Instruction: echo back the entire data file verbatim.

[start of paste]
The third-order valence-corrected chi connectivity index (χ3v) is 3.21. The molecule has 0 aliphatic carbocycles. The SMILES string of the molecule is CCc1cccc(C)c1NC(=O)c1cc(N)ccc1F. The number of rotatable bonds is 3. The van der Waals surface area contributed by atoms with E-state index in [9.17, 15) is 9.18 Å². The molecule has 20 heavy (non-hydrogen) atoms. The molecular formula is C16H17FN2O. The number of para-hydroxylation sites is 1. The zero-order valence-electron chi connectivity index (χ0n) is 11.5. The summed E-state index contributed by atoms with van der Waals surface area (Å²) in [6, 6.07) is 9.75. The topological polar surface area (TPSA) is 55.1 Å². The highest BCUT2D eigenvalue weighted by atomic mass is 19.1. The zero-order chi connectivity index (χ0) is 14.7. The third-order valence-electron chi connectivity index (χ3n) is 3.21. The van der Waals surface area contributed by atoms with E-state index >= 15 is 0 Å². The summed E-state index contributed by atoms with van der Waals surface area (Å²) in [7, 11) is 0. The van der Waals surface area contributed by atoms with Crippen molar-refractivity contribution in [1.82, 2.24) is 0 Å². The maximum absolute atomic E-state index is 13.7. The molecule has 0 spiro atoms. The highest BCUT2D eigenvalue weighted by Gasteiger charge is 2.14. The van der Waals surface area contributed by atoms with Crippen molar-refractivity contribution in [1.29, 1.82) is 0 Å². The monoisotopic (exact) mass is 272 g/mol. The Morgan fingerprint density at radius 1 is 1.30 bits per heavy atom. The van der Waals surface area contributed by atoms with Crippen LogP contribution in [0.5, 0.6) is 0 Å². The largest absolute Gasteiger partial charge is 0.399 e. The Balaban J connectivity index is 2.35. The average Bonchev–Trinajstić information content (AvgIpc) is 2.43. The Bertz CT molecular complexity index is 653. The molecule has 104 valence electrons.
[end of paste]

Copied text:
The third-order valence-corrected chi connectivity index (χ3v) is 3.21. The molecule has 0 aliphatic carbocycles. The SMILES string of the molecule is CCc1cccc(C)c1NC(=O)c1cc(N)ccc1F. The number of rotatable bonds is 3. The van der Waals surface area contributed by atoms with E-state index in [9.17, 15) is 9.18 Å². The molecule has 20 heavy (non-hydrogen) atoms. The molecular formula is C16H17FN2O. The number of para-hydroxylation sites is 1. The zero-order valence-electron chi connectivity index (χ0n) is 11.5. The summed E-state index contributed by atoms with van der Waals surface area (Å²) in [6, 6.07) is 9.75. The topological polar surface area (TPSA) is 55.1 Å². The highest BCUT2D eigenvalue weighted by atomic mass is 19.1. The zero-order chi connectivity index (χ0) is 14.7. The third-order valence-electron chi connectivity index (χ3n) is 3.21. The van der Waals surface area contributed by atoms with E-state index >= 15 is 0 Å². The summed E-state index contributed by atoms with van der Waals surface area (Å²) in [7, 11) is 0. The van der Waals surface area contributed by atoms with Crippen molar-refractivity contribution in [1.82, 2.24) is 0 Å². The maximum absolute atomic E-state index is 13.7. The molecule has 0 spiro atoms. The highest BCUT2D eigenvalue weighted by Gasteiger charge is 2.14. The van der Waals surface area contributed by atoms with Crippen molar-refractivity contribution in [1.29, 1.82) is 0 Å². The monoisotopic (exact) mass is 272 g/mol. The Morgan fingerprint density at radius 1 is 1.30 bits per heavy atom. The van der Waals surface area contributed by atoms with Crippen LogP contribution in [0.5, 0.6) is 0 Å². The largest absolute Gasteiger partial charge is 0.399 e. The Balaban J connectivity index is 2.35. The average Bonchev–Trinajstić information content (AvgIpc) is 2.43. The Bertz CT molecular complexity index is 653. The molecule has 104 valence electrons.